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  18. Mr C says:

    All good advice so far. I find that bringing wall art fro home — unframed of course — makes the transition easier. Be carEful not to overpack, although if this is your first overseas gig, you inevitably will. Digital digital digital!

    Research on the Internet no matter how thorough will never adequately prepare you. if possible get to your host country well before your official business with school begins. Get to know the place. Locate your barber shop, expat grocer, and good local grub.

    Manage expectations. Don’t expect too much of your host country or new school, you won’t set yourself up for Disappointment. At the same rate, be open to anything. If you’re not up for new, unusual things, then what are you doing overseas?

    Manage your expectations.

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  19. Anonymous says:

    New school??? New Country??? Don’t complain if there is no PD. Does there have to be?? There is plenty of PD online if one really wants some PD. Go back to the states during summer and take classes.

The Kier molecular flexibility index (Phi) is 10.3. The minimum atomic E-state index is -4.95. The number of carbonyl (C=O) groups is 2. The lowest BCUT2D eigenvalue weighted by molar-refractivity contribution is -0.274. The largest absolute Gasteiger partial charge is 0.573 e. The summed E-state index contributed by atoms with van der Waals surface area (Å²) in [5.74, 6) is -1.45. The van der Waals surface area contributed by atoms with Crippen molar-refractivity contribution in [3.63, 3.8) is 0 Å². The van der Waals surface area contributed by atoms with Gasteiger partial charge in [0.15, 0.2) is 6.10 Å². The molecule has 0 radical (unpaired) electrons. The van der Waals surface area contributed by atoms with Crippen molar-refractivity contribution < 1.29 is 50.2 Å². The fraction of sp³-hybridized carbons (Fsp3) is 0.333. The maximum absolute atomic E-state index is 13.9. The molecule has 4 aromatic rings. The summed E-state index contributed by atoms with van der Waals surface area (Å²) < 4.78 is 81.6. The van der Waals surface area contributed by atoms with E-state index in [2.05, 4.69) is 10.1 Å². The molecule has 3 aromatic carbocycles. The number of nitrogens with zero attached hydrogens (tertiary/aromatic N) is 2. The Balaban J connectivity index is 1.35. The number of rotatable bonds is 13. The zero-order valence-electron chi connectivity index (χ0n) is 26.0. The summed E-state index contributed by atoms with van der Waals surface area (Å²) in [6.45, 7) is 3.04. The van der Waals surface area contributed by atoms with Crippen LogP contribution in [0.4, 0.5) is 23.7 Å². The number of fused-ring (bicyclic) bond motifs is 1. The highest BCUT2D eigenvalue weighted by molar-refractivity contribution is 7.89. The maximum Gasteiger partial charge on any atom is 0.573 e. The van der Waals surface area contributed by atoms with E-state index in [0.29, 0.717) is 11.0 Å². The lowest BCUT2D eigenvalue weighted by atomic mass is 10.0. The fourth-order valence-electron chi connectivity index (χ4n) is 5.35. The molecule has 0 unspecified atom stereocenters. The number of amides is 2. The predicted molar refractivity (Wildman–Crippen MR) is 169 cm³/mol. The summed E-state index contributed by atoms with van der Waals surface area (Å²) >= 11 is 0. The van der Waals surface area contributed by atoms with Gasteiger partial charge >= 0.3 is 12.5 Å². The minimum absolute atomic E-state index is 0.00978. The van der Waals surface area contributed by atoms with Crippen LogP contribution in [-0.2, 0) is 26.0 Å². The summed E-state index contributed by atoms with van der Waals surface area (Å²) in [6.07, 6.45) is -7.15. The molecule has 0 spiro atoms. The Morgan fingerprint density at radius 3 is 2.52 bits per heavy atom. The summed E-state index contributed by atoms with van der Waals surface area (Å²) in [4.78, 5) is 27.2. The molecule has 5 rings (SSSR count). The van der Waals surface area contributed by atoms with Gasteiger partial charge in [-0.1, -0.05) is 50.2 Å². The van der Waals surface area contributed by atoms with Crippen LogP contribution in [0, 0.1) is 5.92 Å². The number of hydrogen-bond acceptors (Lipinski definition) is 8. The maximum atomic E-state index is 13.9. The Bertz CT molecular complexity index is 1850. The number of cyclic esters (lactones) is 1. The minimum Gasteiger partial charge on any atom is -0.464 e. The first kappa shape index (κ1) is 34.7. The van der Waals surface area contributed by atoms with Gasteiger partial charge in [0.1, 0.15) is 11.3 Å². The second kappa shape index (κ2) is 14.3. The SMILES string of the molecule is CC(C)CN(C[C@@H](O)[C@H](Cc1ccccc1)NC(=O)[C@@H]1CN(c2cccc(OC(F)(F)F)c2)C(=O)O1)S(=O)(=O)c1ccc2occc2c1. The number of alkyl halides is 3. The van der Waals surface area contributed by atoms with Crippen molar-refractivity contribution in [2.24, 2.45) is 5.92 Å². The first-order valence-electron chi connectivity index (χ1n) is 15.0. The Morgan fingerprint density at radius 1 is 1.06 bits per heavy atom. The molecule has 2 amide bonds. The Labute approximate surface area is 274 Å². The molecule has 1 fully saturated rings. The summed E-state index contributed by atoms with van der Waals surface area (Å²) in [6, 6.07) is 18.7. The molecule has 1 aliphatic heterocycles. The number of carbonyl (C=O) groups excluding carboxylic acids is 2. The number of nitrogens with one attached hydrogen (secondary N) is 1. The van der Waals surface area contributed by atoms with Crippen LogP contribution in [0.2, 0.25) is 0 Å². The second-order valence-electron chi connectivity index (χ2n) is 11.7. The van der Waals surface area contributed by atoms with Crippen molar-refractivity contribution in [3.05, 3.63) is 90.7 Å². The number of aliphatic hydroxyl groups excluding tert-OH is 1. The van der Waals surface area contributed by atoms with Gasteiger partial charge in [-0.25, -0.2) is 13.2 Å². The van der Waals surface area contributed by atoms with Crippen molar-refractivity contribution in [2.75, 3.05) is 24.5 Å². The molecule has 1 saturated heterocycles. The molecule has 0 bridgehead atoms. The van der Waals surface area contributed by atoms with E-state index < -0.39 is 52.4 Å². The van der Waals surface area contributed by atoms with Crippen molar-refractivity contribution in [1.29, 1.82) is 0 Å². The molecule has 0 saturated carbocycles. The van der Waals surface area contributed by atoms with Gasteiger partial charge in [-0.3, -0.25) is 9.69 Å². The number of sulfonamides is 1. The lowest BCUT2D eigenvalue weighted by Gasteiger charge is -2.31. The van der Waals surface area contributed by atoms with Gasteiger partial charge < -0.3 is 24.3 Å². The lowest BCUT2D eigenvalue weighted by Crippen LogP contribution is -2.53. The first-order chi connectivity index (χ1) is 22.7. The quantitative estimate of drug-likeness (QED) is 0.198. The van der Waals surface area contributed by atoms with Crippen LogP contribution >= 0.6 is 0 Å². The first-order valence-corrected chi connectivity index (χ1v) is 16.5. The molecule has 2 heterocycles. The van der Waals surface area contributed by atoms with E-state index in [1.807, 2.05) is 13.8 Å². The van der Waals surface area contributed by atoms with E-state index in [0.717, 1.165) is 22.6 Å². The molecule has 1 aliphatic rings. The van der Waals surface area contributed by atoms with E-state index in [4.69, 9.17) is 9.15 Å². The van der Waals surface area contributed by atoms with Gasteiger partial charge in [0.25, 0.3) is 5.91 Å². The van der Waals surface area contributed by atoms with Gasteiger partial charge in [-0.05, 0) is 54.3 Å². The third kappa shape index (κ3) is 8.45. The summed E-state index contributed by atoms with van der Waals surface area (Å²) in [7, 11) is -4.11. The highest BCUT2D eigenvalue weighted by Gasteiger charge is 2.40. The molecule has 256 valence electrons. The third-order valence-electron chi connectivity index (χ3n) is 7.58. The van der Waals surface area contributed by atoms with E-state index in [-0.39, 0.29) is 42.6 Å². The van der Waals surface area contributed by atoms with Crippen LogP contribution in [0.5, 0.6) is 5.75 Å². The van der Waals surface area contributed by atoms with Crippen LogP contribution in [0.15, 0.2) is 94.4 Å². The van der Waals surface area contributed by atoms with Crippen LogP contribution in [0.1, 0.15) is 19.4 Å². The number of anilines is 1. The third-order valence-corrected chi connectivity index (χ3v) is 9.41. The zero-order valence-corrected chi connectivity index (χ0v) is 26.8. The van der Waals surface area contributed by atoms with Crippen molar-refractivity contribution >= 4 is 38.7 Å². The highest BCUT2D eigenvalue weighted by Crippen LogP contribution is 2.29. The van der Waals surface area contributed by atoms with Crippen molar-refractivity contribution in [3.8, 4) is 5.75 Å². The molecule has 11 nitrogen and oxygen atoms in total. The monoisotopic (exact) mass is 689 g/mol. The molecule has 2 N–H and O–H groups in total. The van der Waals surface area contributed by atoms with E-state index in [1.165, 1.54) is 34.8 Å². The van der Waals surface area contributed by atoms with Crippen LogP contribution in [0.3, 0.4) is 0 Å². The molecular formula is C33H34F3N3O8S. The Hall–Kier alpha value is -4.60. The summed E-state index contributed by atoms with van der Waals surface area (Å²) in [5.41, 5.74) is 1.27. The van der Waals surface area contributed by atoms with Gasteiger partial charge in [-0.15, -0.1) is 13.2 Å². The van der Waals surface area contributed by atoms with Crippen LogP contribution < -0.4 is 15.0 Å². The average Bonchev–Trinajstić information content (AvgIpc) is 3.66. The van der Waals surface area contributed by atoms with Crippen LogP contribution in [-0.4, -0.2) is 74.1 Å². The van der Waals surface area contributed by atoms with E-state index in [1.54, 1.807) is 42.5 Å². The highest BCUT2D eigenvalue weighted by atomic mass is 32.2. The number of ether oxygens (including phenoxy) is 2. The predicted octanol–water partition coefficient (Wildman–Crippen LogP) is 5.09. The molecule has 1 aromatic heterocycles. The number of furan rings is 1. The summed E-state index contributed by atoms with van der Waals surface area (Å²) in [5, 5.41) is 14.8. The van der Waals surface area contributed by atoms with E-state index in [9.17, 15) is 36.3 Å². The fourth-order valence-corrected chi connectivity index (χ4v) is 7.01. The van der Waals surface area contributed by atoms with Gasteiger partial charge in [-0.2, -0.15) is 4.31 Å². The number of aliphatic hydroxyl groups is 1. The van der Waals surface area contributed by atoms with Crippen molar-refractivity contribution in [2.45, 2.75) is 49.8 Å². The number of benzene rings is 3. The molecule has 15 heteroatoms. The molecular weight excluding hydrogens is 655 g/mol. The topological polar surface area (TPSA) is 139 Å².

Lack of resources got ya down???? Try teaching in California. A smart thing would be to bring what ya think ya might need, then like most teachers in California…..buy the rest.
    This is not the US school system. There are for-profit schools out there looking to make money. They will and do cut corners. That’s life overseas. Learn to go with the flow or get washed away with the tide.

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  20. Robyn says:

    SKYPE- I know the first few weeks are always a little confusing and awkward. And they always seem much longer than they are. I am excited to be in a new place, but don’t yet have any friends whom I can bounce ideas off and express any worries or concerns. I jump on skype with people I know, often who I’ve met in a previous post, just to remind myself that I will make friends and settle, but it just takes time.

    Photos too- I love being able to explore new places and so having photos of places I’ve explored previously helps remind me of why I’m here.

    The most important point for me is just remembering it takes time to settle and that in a few short months from now, I’ll be loving it and feeling completely at home.

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    • Laura says:

      Awesome post. I completely agree.
      I can’t live without Skype and as an Art teacher I always find a frame shop quick and drag along pictures, paintings and post cards!